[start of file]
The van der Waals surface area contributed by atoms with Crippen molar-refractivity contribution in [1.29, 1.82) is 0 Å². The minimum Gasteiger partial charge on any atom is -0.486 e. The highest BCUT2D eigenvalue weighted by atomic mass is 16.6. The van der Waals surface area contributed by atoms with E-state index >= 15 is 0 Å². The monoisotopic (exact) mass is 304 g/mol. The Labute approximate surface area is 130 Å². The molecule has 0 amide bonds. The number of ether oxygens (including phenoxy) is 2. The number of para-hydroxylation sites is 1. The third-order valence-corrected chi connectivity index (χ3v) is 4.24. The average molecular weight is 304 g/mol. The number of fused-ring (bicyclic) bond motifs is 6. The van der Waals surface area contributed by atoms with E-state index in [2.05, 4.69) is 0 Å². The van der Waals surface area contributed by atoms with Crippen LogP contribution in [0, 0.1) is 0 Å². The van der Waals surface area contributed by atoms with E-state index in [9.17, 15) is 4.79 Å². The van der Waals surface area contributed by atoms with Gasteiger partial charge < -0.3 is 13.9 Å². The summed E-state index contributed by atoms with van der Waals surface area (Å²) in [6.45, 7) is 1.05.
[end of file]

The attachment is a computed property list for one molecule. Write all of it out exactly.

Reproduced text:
The van der Waals surface area contributed by atoms with Crippen molar-refractivity contribution in [1.29, 1.82) is 0 Å². The minimum Gasteiger partial charge on any atom is -0.486 e. The highest BCUT2D eigenvalue weighted by atomic mass is 16.6. The van der Waals surface area contributed by atoms with E-state index >= 15 is 0 Å². The monoisotopic (exact) mass is 304 g/mol. The Labute approximate surface area is 130 Å². The molecule has 0 amide bonds. The number of ether oxygens (including phenoxy) is 2. The number of para-hydroxylation sites is 1. The third-order valence-corrected chi connectivity index (χ3v) is 4.24. The average molecular weight is 304 g/mol. The number of fused-ring (bicyclic) bond motifs is 6. The van der Waals surface area contributed by atoms with E-state index in [2.05, 4.69) is 0 Å². The van der Waals surface area contributed by atoms with Crippen LogP contribution in [0, 0.1) is 0 Å². The van der Waals surface area contributed by atoms with E-state index in [9.17, 15) is 4.79 Å². The van der Waals surface area contributed by atoms with Gasteiger partial charge < -0.3 is 13.9 Å². The summed E-state index contributed by atoms with van der Waals surface area (Å²) in [6.45, 7) is 1.05.